Archive

Problematic Predictions: A Complex Question for Complex Systems

When you make a deci­sion to opt for an auto­mat­ed process, to some extent you’re already by doing so com­pro­mis­ing trans­paren­cy. Or you could say it the oth­er way around. It’s pos­si­ble to argue that if you opt for extreme­ly strict trans­paren­cy reg­u­la­tion, you’re mak­ing a com­pro­mise in terms of automa­tion.

Sleepwalking into Surveillant Capitalism, Sliding into Authoritarianism

We have increas­ing­ly smart, sur­veil­lant per­sua­sion archi­tec­tures. Architectures aimed at per­suad­ing us to do some­thing. At the moment it’s click­ing on an ad. And that seems like a waste. We’re just click­ing on an ad. You know. It’s kind of a waste of our ener­gy. But increas­ing­ly it is going to be per­suad­ing us to sup­port some­thing, to think of some­thing, to imag­ine some­thing.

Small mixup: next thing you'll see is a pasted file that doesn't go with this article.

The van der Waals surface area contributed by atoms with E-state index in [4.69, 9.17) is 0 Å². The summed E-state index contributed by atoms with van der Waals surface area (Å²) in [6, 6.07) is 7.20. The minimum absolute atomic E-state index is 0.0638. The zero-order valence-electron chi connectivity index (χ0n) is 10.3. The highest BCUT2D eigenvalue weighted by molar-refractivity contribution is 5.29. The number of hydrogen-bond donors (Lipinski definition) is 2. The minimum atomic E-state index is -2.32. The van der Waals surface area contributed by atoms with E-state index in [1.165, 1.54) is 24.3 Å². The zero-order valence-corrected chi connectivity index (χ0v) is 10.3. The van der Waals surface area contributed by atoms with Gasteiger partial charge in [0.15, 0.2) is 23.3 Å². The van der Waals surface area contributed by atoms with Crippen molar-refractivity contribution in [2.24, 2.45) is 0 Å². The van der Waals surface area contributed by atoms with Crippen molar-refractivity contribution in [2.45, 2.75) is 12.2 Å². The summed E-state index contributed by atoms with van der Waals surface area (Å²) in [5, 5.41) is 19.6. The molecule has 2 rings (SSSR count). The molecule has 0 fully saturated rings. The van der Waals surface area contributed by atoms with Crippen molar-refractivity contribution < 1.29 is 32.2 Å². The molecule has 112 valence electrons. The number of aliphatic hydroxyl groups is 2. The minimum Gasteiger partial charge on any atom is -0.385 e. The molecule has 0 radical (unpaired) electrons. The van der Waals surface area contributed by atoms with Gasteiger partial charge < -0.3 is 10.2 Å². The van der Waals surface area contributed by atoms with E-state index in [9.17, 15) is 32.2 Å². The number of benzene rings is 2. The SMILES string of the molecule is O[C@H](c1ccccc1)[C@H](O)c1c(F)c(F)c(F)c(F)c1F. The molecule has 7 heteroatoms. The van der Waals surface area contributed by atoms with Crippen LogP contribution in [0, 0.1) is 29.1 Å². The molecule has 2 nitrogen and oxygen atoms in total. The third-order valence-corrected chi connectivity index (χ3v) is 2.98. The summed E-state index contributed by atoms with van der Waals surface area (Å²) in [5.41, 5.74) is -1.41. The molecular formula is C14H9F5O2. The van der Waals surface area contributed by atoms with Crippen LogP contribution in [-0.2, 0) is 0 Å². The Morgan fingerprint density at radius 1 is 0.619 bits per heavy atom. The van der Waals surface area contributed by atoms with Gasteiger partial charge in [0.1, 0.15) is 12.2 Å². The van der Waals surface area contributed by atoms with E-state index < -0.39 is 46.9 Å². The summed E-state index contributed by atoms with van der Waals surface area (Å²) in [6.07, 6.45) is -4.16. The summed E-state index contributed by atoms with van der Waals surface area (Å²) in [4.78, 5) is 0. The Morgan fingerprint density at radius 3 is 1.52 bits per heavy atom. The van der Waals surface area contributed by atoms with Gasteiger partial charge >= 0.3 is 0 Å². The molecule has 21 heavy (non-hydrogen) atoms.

Nobody Knows a Damn Thing

I’ve always been real­ly inter­est­ed in this idea of whether or not we can pre­dict hits. You speak to any­one who works in the enter­tain­ment indus­try, and every­one has their was sto­ries of that film they were sure was going to become a hit which some­how became a miss. There are niche films which appeal to every­one, and per­haps more like­ly, films that are designed to appeal to every­one which some­how appeal to no one.